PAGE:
Thursday 26 April 2018

VW eyes Scania

Volkswagen will submit a voluntary tender offer to shareholders of Swedish truck division Scania worth €6.7bn as it aims to jump-start a stalled eight-year effort to forge Europe's biggest truckmaker.

VW has spent billions of euros over the past decade on expanding stakes in Scania and its other trucks division MAN SE to reap cost savings and take on Daimler (DAIGn.DE), the world's biggest truck maker. The tender period will start on March 17 and end April 25, Wolfsburg-based VW said yesterday.


Ally Financial hopes for an initial public offering of as much as $4.5bn next month, sources said, in a deal that would allow the US government to make a profit on its crisis-era bailout of the auto lender. Only the US Treasury Department, which owns 37pc of the former General Motors unit, is expected to sell stock in the IPO.

At the very least, Ally is expecting the US government will be able to sell $2bn worth of stock, which is roughly the money it still owes Treasury.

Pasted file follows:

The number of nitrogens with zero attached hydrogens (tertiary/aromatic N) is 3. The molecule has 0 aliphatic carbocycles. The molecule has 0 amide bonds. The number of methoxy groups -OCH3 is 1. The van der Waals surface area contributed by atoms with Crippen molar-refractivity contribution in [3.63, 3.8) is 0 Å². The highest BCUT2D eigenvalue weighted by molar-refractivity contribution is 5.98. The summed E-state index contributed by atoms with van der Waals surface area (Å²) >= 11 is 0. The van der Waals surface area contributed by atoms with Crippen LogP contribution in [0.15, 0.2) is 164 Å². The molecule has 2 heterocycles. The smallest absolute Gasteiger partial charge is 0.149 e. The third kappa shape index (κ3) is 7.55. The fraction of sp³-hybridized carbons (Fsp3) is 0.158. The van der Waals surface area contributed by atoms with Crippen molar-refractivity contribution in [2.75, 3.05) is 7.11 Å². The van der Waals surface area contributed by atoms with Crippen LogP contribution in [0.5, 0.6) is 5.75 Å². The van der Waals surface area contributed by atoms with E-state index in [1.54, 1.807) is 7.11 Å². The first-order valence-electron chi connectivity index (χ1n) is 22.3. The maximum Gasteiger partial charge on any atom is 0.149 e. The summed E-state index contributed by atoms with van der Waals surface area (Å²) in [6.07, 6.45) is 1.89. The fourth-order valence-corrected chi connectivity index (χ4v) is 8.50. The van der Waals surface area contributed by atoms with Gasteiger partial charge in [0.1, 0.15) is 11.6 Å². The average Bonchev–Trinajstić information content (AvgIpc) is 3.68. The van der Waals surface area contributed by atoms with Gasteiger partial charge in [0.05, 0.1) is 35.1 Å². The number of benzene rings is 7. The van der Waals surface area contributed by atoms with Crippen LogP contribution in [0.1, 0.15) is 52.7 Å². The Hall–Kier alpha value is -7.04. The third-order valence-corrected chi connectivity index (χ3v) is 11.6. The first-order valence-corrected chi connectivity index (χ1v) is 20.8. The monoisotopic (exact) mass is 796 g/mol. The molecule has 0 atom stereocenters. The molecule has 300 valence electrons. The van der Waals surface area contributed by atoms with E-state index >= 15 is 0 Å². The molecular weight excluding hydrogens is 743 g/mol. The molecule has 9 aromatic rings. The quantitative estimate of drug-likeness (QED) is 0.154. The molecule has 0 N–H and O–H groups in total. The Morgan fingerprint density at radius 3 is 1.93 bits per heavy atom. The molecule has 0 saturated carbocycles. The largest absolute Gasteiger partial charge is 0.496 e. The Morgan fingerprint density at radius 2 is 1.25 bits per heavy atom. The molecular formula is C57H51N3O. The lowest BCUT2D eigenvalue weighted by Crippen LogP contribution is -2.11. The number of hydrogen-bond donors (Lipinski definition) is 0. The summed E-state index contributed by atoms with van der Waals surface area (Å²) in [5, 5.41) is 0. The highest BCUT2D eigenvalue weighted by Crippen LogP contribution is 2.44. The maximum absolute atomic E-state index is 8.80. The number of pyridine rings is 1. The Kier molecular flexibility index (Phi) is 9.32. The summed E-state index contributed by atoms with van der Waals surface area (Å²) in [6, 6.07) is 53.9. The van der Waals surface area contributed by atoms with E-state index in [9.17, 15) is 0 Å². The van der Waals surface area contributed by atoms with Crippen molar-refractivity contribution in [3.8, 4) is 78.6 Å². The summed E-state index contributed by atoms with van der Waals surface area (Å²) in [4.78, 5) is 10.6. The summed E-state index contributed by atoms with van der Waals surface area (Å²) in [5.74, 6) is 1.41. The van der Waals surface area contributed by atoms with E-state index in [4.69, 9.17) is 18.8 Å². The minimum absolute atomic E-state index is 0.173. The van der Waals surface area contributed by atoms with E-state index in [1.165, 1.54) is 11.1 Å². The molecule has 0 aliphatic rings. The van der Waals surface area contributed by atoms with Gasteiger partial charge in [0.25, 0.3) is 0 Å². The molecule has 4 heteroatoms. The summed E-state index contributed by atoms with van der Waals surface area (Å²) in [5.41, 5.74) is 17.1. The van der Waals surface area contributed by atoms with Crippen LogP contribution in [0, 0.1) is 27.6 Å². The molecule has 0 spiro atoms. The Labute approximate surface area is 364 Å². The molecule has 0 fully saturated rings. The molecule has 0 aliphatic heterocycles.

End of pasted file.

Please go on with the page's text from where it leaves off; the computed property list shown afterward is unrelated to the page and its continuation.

Janet Yellen saw the US economy "at, if not beyond, the brink of recession" in January 2008, differing from the less gloomy view of Federal Reserve staff, according to transcripts of policy meetings.

Ms Yellen, now the central bank chair, spoke at the January meeting after the Fed staff reported that the economy wasn't in a recession, though the likelihood of a downturn was increasing.


UK retail sales fell more than economists forecast in January with the biggest drop in almost two years, led by lower demand at food and clothing stores. Sales including fuel plunged 1.5pc from December, when they surged 2.5pc, the Office for National Statistics said yesterday in London.


Aviva, RSA Insurance Group, and Direct Line Group are poised to bear the brunt of losses from flooding in Britain that is estimated to cost the industry £1bn (€1.2bn).

Aviva, the UK's third-largest insurer by market value, is expected to incur the greatest absolute loss based on its market share, with RSA and Direct Line the most exposed from an earnings perspective.


Fannie Mae will pay the Treasury Department $7.2bn (€5.2bn) after posting an eighth straight quarterly profit, pushing total dividend payments above the $116.1bn of aid it received after the financial crisis.

Irish Independent

Business Newsletter

Read the leading stories from the world of Business.

Also in Business